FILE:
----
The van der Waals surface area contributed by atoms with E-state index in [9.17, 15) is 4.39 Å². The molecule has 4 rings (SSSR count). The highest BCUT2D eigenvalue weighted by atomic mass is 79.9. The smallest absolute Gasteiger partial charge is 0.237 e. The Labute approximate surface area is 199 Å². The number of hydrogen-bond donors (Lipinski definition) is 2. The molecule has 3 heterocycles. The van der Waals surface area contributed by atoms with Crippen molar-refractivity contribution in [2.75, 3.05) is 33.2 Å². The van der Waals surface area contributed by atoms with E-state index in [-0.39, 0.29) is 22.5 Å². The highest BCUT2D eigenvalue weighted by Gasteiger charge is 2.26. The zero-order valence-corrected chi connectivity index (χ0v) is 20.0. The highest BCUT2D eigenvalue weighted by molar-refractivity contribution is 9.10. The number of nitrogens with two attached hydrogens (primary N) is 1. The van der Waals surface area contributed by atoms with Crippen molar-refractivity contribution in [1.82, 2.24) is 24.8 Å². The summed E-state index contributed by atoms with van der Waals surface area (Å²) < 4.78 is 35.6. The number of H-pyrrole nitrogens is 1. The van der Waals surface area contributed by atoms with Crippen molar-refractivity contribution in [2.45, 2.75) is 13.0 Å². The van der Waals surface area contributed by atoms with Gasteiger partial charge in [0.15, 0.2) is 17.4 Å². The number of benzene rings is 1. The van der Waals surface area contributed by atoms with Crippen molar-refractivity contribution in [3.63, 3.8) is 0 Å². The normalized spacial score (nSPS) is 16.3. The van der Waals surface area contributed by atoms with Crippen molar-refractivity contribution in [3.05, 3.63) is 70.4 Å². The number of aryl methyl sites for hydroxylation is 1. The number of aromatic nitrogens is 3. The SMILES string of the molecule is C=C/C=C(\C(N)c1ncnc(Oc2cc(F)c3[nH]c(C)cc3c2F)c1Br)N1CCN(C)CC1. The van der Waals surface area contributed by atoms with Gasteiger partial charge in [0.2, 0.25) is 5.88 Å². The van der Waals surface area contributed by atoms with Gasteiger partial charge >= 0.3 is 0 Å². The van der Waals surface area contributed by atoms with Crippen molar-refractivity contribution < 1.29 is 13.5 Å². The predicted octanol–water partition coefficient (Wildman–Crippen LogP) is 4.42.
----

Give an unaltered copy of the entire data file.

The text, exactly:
The van der Waals surface area contributed by atoms with E-state index in [9.17, 15) is 4.39 Å². The molecule has 4 rings (SSSR count). The highest BCUT2D eigenvalue weighted by atomic mass is 79.9. The smallest absolute Gasteiger partial charge is 0.237 e. The Labute approximate surface area is 199 Å². The number of hydrogen-bond donors (Lipinski definition) is 2. The molecule has 3 heterocycles. The van der Waals surface area contributed by atoms with Crippen molar-refractivity contribution in [2.75, 3.05) is 33.2 Å². The van der Waals surface area contributed by atoms with E-state index in [-0.39, 0.29) is 22.5 Å². The highest BCUT2D eigenvalue weighted by Gasteiger charge is 2.26. The zero-order valence-corrected chi connectivity index (χ0v) is 20.0. The highest BCUT2D eigenvalue weighted by molar-refractivity contribution is 9.10. The number of nitrogens with two attached hydrogens (primary N) is 1. The van der Waals surface area contributed by atoms with Crippen molar-refractivity contribution in [1.82, 2.24) is 24.8 Å². The summed E-state index contributed by atoms with van der Waals surface area (Å²) < 4.78 is 35.6. The number of H-pyrrole nitrogens is 1. The van der Waals surface area contributed by atoms with Crippen molar-refractivity contribution in [2.45, 2.75) is 13.0 Å². The van der Waals surface area contributed by atoms with Gasteiger partial charge in [0.15, 0.2) is 17.4 Å². The number of benzene rings is 1. The van der Waals surface area contributed by atoms with Crippen molar-refractivity contribution in [3.63, 3.8) is 0 Å². The normalized spacial score (nSPS) is 16.3. The van der Waals surface area contributed by atoms with Crippen molar-refractivity contribution in [3.05, 3.63) is 70.4 Å². The number of aryl methyl sites for hydroxylation is 1. The number of aromatic nitrogens is 3. The SMILES string of the molecule is C=C/C=C(\C(N)c1ncnc(Oc2cc(F)c3[nH]c(C)cc3c2F)c1Br)N1CCN(C)CC1. The van der Waals surface area contributed by atoms with Gasteiger partial charge in [0.2, 0.25) is 5.88 Å². The van der Waals surface area contributed by atoms with Gasteiger partial charge >= 0.3 is 0 Å². The van der Waals surface area contributed by atoms with Crippen molar-refractivity contribution < 1.29 is 13.5 Å². The predicted octanol–water partition coefficient (Wildman–Crippen LogP) is 4.42.